Theatre’s response to the climate crisis

Alongside York Environment Week, there are a number of other local events dealing with environmental issues, including A Play for the Living in a Time of Extinction. York Theatre Royal’s Steve Pratt interviews Mingyu Lin, the director of this new play that tackles the climate crisis head-on and pioneers a new form of low-carbon theatre-making.

Director Mingyu Lin could be excused for feeling a little lonely as she prepares to bring an innovative show to the stage of York Theatre Royal. She has moved from rehearsing a community production company of 100 or more to A Play for the Living in a Time of Extinction which has a cast of just one.

While cast numbers may be small, the idea and thoughts behind the project are big, not least the idea of generating power for the production using bicycles on a zero-travel tour. Or as the pre-show publicity puts it: “a bold experiment in eco theatre-making” which sees the play tour across the country while the people and materials do not.

York-based Ming, a resident artist at York Theatre Royal and a regular director of Channel 4’s Hollyoaks continuing drama (that’s soap to me and you), has been involved with the project from the start. She was working as a Creative Associate at Headlong when “the play passed my desk” and recalls that she and the rest of the team loved the play.

A Zoom meeting was set up with the writer Miranda Rose Hall, who lives in America and Katie Mitchell, who’d directed a version of the play in Switzerland, told how a play about sustainability could itself be sustainable. Pedal power, which has a team of cyclists generating electricity during the performance, was a big part of the answer.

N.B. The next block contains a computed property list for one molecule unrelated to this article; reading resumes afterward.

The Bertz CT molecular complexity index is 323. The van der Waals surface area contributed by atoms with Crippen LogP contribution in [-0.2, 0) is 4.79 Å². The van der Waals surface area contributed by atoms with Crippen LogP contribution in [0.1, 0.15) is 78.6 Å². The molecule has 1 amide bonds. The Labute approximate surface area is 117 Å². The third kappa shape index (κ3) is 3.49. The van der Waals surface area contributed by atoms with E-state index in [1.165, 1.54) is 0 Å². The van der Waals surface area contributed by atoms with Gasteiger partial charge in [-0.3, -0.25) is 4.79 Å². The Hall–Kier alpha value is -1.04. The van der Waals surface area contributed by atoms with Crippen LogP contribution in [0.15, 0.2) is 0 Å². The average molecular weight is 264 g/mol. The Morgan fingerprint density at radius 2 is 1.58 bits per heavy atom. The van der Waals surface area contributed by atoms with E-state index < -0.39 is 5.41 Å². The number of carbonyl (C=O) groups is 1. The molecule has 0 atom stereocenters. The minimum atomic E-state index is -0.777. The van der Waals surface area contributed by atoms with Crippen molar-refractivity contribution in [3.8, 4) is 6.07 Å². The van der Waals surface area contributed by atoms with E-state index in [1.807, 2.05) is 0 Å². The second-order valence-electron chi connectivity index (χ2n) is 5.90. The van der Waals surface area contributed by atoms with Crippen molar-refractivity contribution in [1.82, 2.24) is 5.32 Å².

Ming says: “I’m quite passionate about touring theatre and Headlong tours outside London so we knew we had to tour the play. And if you have a play that looks at climate change I’m against a play made in London going around the North telling us how to live our lives.

“What the tour does is use local talent and doesn’t all the things that are damaging where you spend lots of energy and resources when you move people from place to place which you don’t actually need to do because where you’re moving to has got those things already.

“What’s been done is find a way to be both sustainable and tour. The concept of the play never changes but the talent working on it changes at each venue. Cyclists are recruited at each venue to power the show. The only thing that’s moved physically is the technology which transforms kinetic energy into electricity – and that all comes in one big box.”

When Headlong was planning the tour, Ming knew she was joining York Theatre Royal as a resident artist so snapped up the chance to direct the production. “I knew I really wanted the people of York to see it. I knew York would love it in a theatre that’s absolutely unique and gorgeous. The play and the concept fits really well within the theatre and York itself is a cycling city.”

A Play for the Living in a Time of Extinction is on at York Theatre Royal from 27-30 September. York Theatre Royal is also hosting an event as part of YEW: The Arts response to the climate emergency, on Friday 29 September.